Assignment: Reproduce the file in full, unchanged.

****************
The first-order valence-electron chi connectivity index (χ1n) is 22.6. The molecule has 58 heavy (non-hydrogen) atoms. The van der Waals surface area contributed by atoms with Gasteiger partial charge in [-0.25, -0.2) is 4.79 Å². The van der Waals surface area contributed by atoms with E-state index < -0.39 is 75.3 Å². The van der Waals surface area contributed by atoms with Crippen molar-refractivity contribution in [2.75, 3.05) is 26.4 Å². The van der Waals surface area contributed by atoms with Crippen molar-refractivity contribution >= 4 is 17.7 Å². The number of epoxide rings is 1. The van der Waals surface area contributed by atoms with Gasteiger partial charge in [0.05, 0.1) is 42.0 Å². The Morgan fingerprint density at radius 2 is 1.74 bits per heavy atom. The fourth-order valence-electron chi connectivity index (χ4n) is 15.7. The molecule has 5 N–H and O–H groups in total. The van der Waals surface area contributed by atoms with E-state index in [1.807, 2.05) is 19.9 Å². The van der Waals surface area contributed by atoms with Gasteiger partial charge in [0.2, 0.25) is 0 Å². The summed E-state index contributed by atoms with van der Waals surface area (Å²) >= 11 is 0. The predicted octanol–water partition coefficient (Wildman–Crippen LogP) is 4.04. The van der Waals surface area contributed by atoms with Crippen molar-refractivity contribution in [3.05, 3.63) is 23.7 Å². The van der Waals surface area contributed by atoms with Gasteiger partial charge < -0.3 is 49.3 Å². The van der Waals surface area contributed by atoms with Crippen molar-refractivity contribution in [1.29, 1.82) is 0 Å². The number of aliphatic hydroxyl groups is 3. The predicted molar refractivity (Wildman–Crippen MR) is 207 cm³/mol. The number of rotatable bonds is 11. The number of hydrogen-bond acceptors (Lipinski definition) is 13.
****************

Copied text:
The first-order valence-electron chi connectivity index (χ1n) is 22.6. The molecule has 58 heavy (non-hydrogen) atoms. The van der Waals surface area contributed by atoms with Gasteiger partial charge in [-0.25, -0.2) is 4.79 Å². The van der Waals surface area contributed by atoms with E-state index < -0.39 is 75.3 Å². The van der Waals surface area contributed by atoms with Crippen molar-refractivity contribution in [2.75, 3.05) is 26.4 Å². The van der Waals surface area contributed by atoms with Crippen molar-refractivity contribution >= 4 is 17.7 Å². The number of epoxide rings is 1. The van der Waals surface area contributed by atoms with Gasteiger partial charge in [0.05, 0.1) is 42.0 Å². The Morgan fingerprint density at radius 2 is 1.74 bits per heavy atom. The fourth-order valence-electron chi connectivity index (χ4n) is 15.7. The molecule has 5 N–H and O–H groups in total. The van der Waals surface area contributed by atoms with E-state index in [1.807, 2.05) is 19.9 Å². The van der Waals surface area contributed by atoms with Gasteiger partial charge in [0.2, 0.25) is 0 Å². The summed E-state index contributed by atoms with van der Waals surface area (Å²) >= 11 is 0. The predicted octanol–water partition coefficient (Wildman–Crippen LogP) is 4.04. The van der Waals surface area contributed by atoms with Crippen molar-refractivity contribution in [3.05, 3.63) is 23.7 Å². The van der Waals surface area contributed by atoms with Gasteiger partial charge < -0.3 is 49.3 Å². The van der Waals surface area contributed by atoms with Crippen molar-refractivity contribution in [1.29, 1.82) is 0 Å². The number of aliphatic hydroxyl groups is 3. The predicted molar refractivity (Wildman–Crippen MR) is 207 cm³/mol. The number of rotatable bonds is 11. The number of hydrogen-bond acceptors (Lipinski definition) is 13.